Fourteenth Amendment, Section 1:
All persons born or naturalized in the United States, and subject to the jurisdiction thereof, are citizens of the United States and of the State wherein they reside. No State shall make or enforce any law which shall abridge the privileges or immunities of citizens of the United States; nor shall any State deprive any person of life, liberty, or property, without due process of law; nor deny to any person within its jurisdiction the equal protection of the laws.
A tax based on the income of a foreign corporation may be determined by allocating to the state a proportion of the total, 1 unless the income attributed to the state is out of all appropriate proportion to the business transacted in the state. 2 Thus, a franchise tax on a foreign corporation may be measured by income, not just from business within the state, but also on net income from interstate and foreign business. 3 Because the privilege granted by a state to a foreign corporation of carrying on business supports a tax by that state, it followed that a Wisconsin privilege dividend tax could be applied to a Delaware corporation despite its having its principal offices in New York, holding its meetings and voting its dividends in New York, and drawing its dividend checks on New York bank accounts. The tax could be imposed on the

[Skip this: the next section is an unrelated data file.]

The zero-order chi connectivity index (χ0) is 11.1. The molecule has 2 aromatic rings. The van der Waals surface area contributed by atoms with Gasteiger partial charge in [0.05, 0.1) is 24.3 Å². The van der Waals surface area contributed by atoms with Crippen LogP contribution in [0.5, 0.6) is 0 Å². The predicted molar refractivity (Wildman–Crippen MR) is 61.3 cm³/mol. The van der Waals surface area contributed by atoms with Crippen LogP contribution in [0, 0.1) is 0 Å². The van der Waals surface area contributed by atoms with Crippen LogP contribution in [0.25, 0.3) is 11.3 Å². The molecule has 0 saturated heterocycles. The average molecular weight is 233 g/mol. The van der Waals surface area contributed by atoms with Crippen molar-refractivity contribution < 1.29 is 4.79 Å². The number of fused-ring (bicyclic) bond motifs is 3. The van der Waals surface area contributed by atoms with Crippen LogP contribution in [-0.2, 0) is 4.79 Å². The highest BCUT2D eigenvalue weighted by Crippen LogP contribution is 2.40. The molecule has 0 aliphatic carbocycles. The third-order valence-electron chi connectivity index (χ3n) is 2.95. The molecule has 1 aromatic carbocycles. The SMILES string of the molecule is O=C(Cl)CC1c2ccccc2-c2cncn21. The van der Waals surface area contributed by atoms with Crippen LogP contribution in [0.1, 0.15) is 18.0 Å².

privilege of declaring and receiving dividends out of income derived from property located and business transacted in Wisconsin, equal to a specified percentage of such dividends, the corporation being required to deduct the tax from dividends payable to resident and nonresident shareholders. 4